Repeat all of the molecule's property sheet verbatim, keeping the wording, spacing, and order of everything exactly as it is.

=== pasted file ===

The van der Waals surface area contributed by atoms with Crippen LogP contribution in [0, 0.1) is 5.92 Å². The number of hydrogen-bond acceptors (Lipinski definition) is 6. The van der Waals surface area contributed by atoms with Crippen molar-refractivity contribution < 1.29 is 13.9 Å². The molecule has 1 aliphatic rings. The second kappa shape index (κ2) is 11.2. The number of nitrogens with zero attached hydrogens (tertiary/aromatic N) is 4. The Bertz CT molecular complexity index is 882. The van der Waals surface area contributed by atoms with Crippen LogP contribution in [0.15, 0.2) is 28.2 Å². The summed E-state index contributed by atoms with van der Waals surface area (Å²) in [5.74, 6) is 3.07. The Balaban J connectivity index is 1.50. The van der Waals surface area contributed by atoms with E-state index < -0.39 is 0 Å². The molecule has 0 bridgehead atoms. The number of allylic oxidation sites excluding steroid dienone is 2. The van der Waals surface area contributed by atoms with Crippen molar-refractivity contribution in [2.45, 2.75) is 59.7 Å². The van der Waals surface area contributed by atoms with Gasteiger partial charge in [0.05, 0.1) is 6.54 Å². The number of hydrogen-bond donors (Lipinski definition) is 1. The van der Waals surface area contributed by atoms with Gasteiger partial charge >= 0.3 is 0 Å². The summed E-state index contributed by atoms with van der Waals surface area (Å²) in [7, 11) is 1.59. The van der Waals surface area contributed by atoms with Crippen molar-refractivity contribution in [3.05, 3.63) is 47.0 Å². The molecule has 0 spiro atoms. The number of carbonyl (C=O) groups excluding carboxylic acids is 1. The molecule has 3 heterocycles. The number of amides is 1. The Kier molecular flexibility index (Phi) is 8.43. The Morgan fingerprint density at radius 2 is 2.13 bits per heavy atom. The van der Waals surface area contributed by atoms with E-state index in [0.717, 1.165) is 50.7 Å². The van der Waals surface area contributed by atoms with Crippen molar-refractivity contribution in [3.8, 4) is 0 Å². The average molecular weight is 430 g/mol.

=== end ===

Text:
The van der Waals surface area contributed by atoms with Crippen LogP contribution in [0, 0.1) is 5.92 Å². The number of hydrogen-bond acceptors (Lipinski definition) is 6. The van der Waals surface area contributed by atoms with Crippen molar-refractivity contribution < 1.29 is 13.9 Å². The molecule has 1 aliphatic rings. The second kappa shape index (κ2) is 11.2. The number of nitrogens with zero attached hydrogens (tertiary/aromatic N) is 4. The Bertz CT molecular complexity index is 882. The van der Waals surface area contributed by atoms with Crippen LogP contribution in [0.15, 0.2) is 28.2 Å². The summed E-state index contributed by atoms with van der Waals surface area (Å²) in [5.74, 6) is 3.07. The Balaban J connectivity index is 1.50. The van der Waals surface area contributed by atoms with E-state index < -0.39 is 0 Å². The molecule has 0 bridgehead atoms. The number of allylic oxidation sites excluding steroid dienone is 2. The van der Waals surface area contributed by atoms with Crippen molar-refractivity contribution in [2.45, 2.75) is 59.7 Å². The van der Waals surface area contributed by atoms with Gasteiger partial charge in [0.05, 0.1) is 6.54 Å². The number of hydrogen-bond donors (Lipinski definition) is 1. The van der Waals surface area contributed by atoms with Gasteiger partial charge >= 0.3 is 0 Å². The summed E-state index contributed by atoms with van der Waals surface area (Å²) in [7, 11) is 1.59. The van der Waals surface area contributed by atoms with Crippen molar-refractivity contribution in [3.05, 3.63) is 47.0 Å². The molecule has 0 spiro atoms. The number of carbonyl (C=O) groups excluding carboxylic acids is 1. The molecule has 3 heterocycles. The number of amides is 1. The Kier molecular flexibility index (Phi) is 8.43. The Morgan fingerprint density at radius 2 is 2.13 bits per heavy atom. The van der Waals surface area contributed by atoms with E-state index in [0.717, 1.165) is 50.7 Å². The van der Waals surface area contributed by atoms with Crippen molar-refractivity contribution in [3.8, 4) is 0 Å². The average molecular weight is 430 g/mol.